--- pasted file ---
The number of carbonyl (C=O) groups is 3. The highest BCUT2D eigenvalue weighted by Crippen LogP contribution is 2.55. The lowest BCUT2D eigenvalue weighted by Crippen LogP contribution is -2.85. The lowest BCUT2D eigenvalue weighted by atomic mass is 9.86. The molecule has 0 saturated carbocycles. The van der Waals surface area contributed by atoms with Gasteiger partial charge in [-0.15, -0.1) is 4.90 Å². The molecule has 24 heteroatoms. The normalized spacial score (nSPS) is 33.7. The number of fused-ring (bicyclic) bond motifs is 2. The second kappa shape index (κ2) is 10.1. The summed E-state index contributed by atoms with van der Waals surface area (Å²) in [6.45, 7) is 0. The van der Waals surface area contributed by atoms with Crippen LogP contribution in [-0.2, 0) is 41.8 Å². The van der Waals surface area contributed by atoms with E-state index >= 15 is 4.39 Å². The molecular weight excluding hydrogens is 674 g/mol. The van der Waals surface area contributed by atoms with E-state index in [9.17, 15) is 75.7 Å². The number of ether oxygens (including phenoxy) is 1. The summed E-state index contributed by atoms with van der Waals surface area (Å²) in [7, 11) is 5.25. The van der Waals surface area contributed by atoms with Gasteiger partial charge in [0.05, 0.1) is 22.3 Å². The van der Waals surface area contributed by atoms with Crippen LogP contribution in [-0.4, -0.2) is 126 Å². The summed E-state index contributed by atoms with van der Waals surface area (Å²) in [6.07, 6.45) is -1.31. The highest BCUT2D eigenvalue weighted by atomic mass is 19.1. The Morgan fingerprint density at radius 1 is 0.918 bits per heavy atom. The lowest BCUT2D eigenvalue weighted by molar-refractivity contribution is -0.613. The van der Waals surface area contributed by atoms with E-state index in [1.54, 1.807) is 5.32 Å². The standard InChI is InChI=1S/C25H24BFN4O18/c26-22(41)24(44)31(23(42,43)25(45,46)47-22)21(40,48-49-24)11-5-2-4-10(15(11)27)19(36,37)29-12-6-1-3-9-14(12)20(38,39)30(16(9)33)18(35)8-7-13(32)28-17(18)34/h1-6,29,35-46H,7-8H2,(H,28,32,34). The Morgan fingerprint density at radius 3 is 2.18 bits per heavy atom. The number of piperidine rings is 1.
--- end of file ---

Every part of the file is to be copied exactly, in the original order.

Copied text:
The number of carbonyl (C=O) groups is 3. The highest BCUT2D eigenvalue weighted by Crippen LogP contribution is 2.55. The lowest BCUT2D eigenvalue weighted by Crippen LogP contribution is -2.85. The lowest BCUT2D eigenvalue weighted by atomic mass is 9.86. The molecule has 0 saturated carbocycles. The van der Waals surface area contributed by atoms with Gasteiger partial charge in [-0.15, -0.1) is 4.90 Å². The molecule has 24 heteroatoms. The normalized spacial score (nSPS) is 33.7. The number of fused-ring (bicyclic) bond motifs is 2. The second kappa shape index (κ2) is 10.1. The summed E-state index contributed by atoms with van der Waals surface area (Å²) in [6.45, 7) is 0. The van der Waals surface area contributed by atoms with Crippen LogP contribution in [-0.2, 0) is 41.8 Å². The van der Waals surface area contributed by atoms with E-state index >= 15 is 4.39 Å². The molecular weight excluding hydrogens is 674 g/mol. The van der Waals surface area contributed by atoms with E-state index in [9.17, 15) is 75.7 Å². The number of ether oxygens (including phenoxy) is 1. The summed E-state index contributed by atoms with van der Waals surface area (Å²) in [7, 11) is 5.25. The van der Waals surface area contributed by atoms with Gasteiger partial charge in [0.05, 0.1) is 22.3 Å². The van der Waals surface area contributed by atoms with Crippen LogP contribution in [-0.4, -0.2) is 126 Å². The summed E-state index contributed by atoms with van der Waals surface area (Å²) in [6.07, 6.45) is -1.31. The highest BCUT2D eigenvalue weighted by atomic mass is 19.1. The Morgan fingerprint density at radius 1 is 0.918 bits per heavy atom. The lowest BCUT2D eigenvalue weighted by molar-refractivity contribution is -0.613. The van der Waals surface area contributed by atoms with E-state index in [1.54, 1.807) is 5.32 Å². The standard InChI is InChI=1S/C25H24BFN4O18/c26-22(41)24(44)31(23(42,43)25(45,46)47-22)21(40,48-49-24)11-5-2-4-10(15(11)27)19(36,37)29-12-6-1-3-9-14(12)20(38,39)30(16(9)33)18(35)8-7-13(32)28-17(18)34/h1-6,29,35-46H,7-8H2,(H,28,32,34). The Morgan fingerprint density at radius 3 is 2.18 bits per heavy atom. The number of piperidine rings is 1.